News / USA

Obama: Burma Trip Not Endorsement of Government

US President Barack Obama speaks during a joint media conference with Thai Prime Minister Yingluck Shinawatra at Government House in Bangkok, November 18, 2012.
US President Barack Obama speaks during a joint media conference with Thai Prime Minister Yingluck Shinawatra at Government House in Bangkok, November 18, 2012.
VOA News
U.S. President Barack Obama says his upcoming trip to Burma does not represent an endorsement of the government, but is rather an acknowledgement of the political reform process underway in the country.

Obama said there has been a stated commitment to further political reform in Burma and that deserves encouragement. 

"But I do not think anybody is under any illusion that Burma has arrived, that they are where they need to be," he said. "On the other hand if we waited to engage until they had achieved a perfect democracy, my suspicion is we would be waiting an awful long time."

He said the goal of his visit is to highlight the progress that has been made, and also to address the steps Burma needs to take in the future.

Obama spoke in Bangkok during a news conference with Thai Prime Minister Yingluck Shinawatra. Thailand is the first stop on an Asian visit that will take him to Burma and Cambodia in his first overseas trip since winning re-election nearly two weeks ago.

The trip underscores Obama's increased focus on Asia as he tries to fulfill his pledge to strengthen the U.S. economy during his second four-year term in office. The Obama administration has said American foreign policy and engagement will "pivot" toward Asia in the future.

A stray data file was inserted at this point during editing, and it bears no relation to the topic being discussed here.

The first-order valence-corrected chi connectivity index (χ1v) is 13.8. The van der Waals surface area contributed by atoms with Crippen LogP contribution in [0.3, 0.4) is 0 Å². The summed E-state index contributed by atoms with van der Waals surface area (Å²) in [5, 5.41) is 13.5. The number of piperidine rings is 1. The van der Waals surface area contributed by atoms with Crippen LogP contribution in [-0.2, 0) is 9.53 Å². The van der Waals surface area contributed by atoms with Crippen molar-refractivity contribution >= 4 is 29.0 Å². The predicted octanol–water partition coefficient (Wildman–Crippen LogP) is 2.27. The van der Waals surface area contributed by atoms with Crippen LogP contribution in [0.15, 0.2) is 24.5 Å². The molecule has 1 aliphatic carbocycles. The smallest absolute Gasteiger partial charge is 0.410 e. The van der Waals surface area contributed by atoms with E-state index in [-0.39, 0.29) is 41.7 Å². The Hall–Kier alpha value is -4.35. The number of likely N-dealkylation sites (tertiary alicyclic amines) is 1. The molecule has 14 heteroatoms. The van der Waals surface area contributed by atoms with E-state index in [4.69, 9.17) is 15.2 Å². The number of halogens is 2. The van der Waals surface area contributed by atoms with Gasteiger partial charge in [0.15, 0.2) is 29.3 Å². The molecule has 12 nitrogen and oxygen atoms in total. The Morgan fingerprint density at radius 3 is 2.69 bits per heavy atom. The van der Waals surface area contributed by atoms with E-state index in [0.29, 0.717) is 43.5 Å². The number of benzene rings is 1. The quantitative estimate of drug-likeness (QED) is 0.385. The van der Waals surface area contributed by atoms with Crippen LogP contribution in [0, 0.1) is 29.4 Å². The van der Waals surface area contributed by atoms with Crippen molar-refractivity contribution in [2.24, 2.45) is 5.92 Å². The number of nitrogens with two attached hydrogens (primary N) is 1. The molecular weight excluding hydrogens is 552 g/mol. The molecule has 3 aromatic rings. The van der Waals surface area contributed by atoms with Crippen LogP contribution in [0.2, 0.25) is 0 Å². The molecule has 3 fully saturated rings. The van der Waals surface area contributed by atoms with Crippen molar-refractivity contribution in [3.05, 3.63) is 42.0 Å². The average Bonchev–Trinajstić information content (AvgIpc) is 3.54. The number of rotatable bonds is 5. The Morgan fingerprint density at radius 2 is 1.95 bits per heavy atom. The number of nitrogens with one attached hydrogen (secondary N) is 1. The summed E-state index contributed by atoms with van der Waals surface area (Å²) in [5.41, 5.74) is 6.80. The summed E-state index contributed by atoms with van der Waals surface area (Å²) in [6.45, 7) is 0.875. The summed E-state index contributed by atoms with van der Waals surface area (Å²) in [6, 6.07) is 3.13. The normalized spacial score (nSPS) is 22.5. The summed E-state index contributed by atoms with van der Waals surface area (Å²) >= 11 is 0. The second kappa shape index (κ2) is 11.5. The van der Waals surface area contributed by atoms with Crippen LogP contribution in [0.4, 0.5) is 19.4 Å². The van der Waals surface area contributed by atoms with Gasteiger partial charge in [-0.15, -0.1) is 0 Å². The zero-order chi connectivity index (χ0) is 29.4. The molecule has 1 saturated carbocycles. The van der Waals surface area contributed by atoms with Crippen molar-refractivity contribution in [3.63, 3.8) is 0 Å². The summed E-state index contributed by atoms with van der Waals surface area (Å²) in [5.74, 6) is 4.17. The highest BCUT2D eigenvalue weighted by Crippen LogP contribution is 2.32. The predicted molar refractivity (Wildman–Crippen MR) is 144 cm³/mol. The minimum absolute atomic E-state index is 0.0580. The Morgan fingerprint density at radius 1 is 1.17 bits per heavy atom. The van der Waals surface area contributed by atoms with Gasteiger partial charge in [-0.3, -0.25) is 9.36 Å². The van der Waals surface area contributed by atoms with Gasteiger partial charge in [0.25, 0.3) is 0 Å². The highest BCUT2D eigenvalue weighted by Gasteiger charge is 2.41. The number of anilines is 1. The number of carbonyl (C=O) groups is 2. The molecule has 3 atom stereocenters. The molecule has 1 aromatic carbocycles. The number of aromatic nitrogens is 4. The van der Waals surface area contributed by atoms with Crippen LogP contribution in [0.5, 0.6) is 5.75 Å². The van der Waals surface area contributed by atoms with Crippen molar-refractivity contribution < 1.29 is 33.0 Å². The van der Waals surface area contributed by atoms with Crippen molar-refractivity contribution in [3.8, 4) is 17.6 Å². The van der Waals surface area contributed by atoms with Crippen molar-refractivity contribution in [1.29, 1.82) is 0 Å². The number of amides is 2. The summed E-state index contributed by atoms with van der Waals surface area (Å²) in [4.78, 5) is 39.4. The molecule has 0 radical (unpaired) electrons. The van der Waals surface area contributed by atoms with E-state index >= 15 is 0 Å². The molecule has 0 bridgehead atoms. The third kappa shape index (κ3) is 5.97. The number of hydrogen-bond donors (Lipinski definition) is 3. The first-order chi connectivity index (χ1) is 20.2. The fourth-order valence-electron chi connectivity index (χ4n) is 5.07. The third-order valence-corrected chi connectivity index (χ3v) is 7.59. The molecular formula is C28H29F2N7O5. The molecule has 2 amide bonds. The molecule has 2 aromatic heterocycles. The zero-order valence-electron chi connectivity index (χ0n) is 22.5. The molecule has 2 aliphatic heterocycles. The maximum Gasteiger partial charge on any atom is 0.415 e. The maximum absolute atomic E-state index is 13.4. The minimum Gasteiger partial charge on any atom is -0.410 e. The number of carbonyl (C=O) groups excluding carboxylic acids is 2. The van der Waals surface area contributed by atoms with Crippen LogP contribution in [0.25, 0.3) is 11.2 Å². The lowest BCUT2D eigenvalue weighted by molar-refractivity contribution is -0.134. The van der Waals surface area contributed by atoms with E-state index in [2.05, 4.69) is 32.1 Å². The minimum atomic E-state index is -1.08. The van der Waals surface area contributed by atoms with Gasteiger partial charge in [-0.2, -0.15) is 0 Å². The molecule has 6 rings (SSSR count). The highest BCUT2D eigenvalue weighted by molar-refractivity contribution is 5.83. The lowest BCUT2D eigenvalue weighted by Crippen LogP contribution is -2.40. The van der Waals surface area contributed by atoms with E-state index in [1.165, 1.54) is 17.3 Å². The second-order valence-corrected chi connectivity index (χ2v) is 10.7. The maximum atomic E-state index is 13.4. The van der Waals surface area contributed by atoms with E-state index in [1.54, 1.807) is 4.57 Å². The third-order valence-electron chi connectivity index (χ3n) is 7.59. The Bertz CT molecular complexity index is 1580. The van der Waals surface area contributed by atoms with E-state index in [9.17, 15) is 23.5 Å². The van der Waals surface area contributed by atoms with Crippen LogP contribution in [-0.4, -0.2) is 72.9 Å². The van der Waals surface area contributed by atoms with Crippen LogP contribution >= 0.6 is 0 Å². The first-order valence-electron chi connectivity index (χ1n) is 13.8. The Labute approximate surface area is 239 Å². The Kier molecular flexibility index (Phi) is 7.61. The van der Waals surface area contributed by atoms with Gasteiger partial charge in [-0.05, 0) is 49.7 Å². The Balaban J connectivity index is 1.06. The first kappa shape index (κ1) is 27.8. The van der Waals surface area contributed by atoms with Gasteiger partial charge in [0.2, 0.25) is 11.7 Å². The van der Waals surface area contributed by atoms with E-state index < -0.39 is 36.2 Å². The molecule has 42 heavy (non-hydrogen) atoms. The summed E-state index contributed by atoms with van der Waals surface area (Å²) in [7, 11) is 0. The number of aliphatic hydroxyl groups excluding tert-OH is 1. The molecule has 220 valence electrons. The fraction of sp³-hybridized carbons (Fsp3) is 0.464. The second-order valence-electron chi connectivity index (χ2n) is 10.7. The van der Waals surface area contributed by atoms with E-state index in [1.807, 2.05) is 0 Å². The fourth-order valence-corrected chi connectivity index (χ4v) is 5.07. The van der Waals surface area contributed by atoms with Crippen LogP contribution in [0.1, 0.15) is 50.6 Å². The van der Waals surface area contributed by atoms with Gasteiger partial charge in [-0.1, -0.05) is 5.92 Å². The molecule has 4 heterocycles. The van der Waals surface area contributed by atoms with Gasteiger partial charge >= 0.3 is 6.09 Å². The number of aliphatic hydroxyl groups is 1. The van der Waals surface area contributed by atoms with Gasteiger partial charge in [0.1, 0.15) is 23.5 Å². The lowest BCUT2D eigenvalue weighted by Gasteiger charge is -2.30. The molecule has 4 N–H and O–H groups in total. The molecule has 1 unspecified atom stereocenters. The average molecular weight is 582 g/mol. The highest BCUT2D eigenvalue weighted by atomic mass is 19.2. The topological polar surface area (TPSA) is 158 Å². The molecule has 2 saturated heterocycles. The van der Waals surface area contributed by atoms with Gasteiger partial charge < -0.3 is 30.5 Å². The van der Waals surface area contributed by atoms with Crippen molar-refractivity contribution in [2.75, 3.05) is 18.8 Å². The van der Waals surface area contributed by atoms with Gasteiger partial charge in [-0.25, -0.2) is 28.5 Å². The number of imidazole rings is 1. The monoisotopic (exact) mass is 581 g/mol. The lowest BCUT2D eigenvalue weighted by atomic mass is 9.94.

When he arrives Monday in Burma, Obama will be the first U.S. president to visit the country, which has emerged from decades of tight military control. The Burmese government has recently begun making democratic reforms, but some human-rights groups have cautioned that it is not yet a fully free country.  

President Obama is scheduled to meet with both Burmese President Thein Sein and Aung San Suu Kyi, the nation's leading democracy activist, who has only been free since 2010, after nearly two decades of detention or house arrest.

The U.S.-based rights group Human Rights Watch told VOA the president should have waited to travel to Burma until the country makes more progress in restoring basic freedoms.  

Obama also is attending a meeting of regional leaders from ASEAN in Cambodia, another destination where he is expected to raise concerns about long-standing human-rights problems. The president is expected to urge Cambodian Prime Minister Hun Sen to hold free and fair elections and end land seizures.

You May Like

US Investors Eye IPO for China's Alibaba

E-commerce giant handled 80 percent of China's online business last year, logging more Internet transactions than US-based Amazon.com and eBay combined More

Video Uneasy Calm Settles Over Israel, Gaza Strip

As cease-fire begins, Palestinians celebrate in streets; Israelis remain wary More

Video Chinese Doctors Use 3-D Spinal Implant

In treatment of a 12-year-old boy Chinese doctors used a 3-D printer and special software to create an exact replica of vertebra More

This forum has been closed.
Comment Sorting
Comments
     
by: Yoshi from: Sapporo
November 19, 2012 7:38 AM
How comes you American judge other country's politcal systems? Don't you think you are a bit busybody? Don't you think it's a none of your business? Why are you so confident? Don't you hold many problembs in your country? Do you welcome judgement to your domestic affairs from third countires? Have you ever thought about virtue of staying humble? Have you ever thought of the possibility that there live people who think more highly of beeing humble than to be assertive? Are you almighty? Don't you have a faith of Cristianity devouting in front of god?